UNICEF-backed surveys reveal online dangers facing Filipino children

Published August 2, 2021, 5:15 PM

by Roy Mabasa

Two recent studies on online child pornography in the Philippines have confirmed online dangers facing Filipino children today, thus the studies recommended the formulation of a “National Information and Communications Technology (ICT) related development framework to serve as guideposts for the country’s policymakers.”

UNICEF

In commemoration of the World Day Against Trafficking in Persons, the Department of Social Welfare and Development – Inter-Agency Council Against Child Pornography, together with partners from the Child Rights Network (CRN), UNICEF Philippines, and the SaferKidsPH Consortium, launched two new studies on online sexual abuse and exploitation of children (OSAEC).

The first study – the Philippine Kids Online (PKO) Survey – presents new data on Filipino children’s access to the Internet, and their online behavior and practices while the second study shows how OSAEC has proliferated in the country alongside technological evolution and analyzes the profiles of offenders, perpetrators, child-victims, and their families, as well as the impact of online sexual abuse and exploitation to children and their communities.

Highlighted in both studies were several recommendations for the government and civil society to wholly address the OSAEC phenomenon and take more effective steps to protect Filipino children as they navigate online platforms, especially more so during the time of the pandemic.

The PKO study includes a survey which was administered in 25 selected provinces in the country, with a total of 1,873 children-respondents aged 9-17 years and highlights the following results:

  • The age at which children in the Philippines first go online is, on average, 10 years old, and they spend on average under two hours (116 minutes) a day online.
  • Social media dominates children’s Internet use.
  • Children use the Internet for connecting with others, and for schoolwork and education, more than for any other purposes.
  • Eight out of 100 children interact regularly with someone they met online outside their community when playing games; six in 100 interact regularly with someone they first met online via a social network site or app.
  • One in two children report having used the Internet for schoolwork at least every week to almost all the time, and more girls, than boys, reported regular use of the Internet for schoolwork.
  • Four in 10 children play online games by themselves, and nearly three in 10 children play multiplayer online games.
  • Fewer than one in two children feel safe using the Internet.
  • The majority of children show their face on their profile, and many show both their address and full-body photos.
  • One in ten children accepts friend requests from anyone, whether known to them, their friends, or family. These people could be absolute strangers to the child.
  • More than one in five children also reported ending up on websites without knowing how they got there.
  • Most children in the Philippines have not encountered risks, sexual or otherwise, online in the past year. However, one in four children in the Philippines have encountered sexual images online, while one in seven has received sexual messages in the past year. One in five reports that something has happened at least once over the past year that upset or bothered them online.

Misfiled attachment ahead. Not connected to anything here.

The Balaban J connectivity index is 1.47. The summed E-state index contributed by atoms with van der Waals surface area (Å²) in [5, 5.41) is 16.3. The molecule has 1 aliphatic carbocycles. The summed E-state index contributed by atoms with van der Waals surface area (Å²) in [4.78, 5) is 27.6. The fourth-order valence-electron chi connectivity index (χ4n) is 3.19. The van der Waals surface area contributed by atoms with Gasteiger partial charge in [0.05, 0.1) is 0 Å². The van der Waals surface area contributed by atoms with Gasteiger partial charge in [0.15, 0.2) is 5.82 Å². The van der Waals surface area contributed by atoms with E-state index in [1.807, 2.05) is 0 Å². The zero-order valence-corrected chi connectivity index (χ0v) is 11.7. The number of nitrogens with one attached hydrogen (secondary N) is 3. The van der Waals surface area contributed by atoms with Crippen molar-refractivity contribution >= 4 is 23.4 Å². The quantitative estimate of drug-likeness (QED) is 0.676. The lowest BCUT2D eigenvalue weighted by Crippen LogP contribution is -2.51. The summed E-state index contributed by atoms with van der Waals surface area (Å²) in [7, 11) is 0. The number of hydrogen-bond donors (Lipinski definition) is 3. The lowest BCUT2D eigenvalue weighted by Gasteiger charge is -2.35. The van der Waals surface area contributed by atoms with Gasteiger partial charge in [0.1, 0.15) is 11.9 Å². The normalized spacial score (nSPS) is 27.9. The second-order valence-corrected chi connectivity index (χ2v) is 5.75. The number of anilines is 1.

• One in seven children have also at least once met someone offline they first got to know online over the past year.
  • Very few children who experience any form of unwanted sexual attention or contact sought help or assistance for their experience.

The PSO study also called on the government to identify “high-risk” communities and populations for targeted caregivers and parent’s digital literacy training, and build the capacity of educators at the school level, and within schools, to identify the signs of online abuse and exploitation, cyber-bullying and other forms of negative online experiences that may impact adversely on children.

On the National Study on OSAEC, the study involved 129 key informant interviews (KIIs) and 16 focus group discussions (FGDs) in four different regions in the country.

A key finding of the OSAEC study notes that the issue is a “complex phenomenon” that needs to be tackled from a multi-disciplinary approach through the concerted effort of different government units at the national and local levels, nongovernment agencies, international agencies and organizations, and inter-agency councils.

Based on the study, “offenders entice children to participate in sexual abuse and exploitation both online and offline.”

It noted that free online connectivity, widespread use of cellphones, irresponsible use of technology, and insufficient computer literacy of children and their parents “pose threats of exposure to OSAEC-related activities.”

The study recommended the creation of an integrated framework for responding to OSAEC-related cases covering the continuum of interventions—from prevention, identification, reporting, rescue, trial, and aftercare – that will promote the effective collaboration among different government and non-government agencies.”

UNICEF Philippines Country Representative Oyunsaikhan Dendevnorov said the study also confirms initial observations that public awareness regarding OSAEC has indeed grown over the years yet remains insufficient – especially about accessing pathways for case resolution and management.

“The study thus serves as a concrete roadmap towards not only preventing OSAEC but also ensuring that restorative justice is provided to victims of abuse,” he said.

The two new studies, according to the CRN, will be submitted to various branches of government, including the legislature, where pending bills on protection against OSAEC are currently filed.

 
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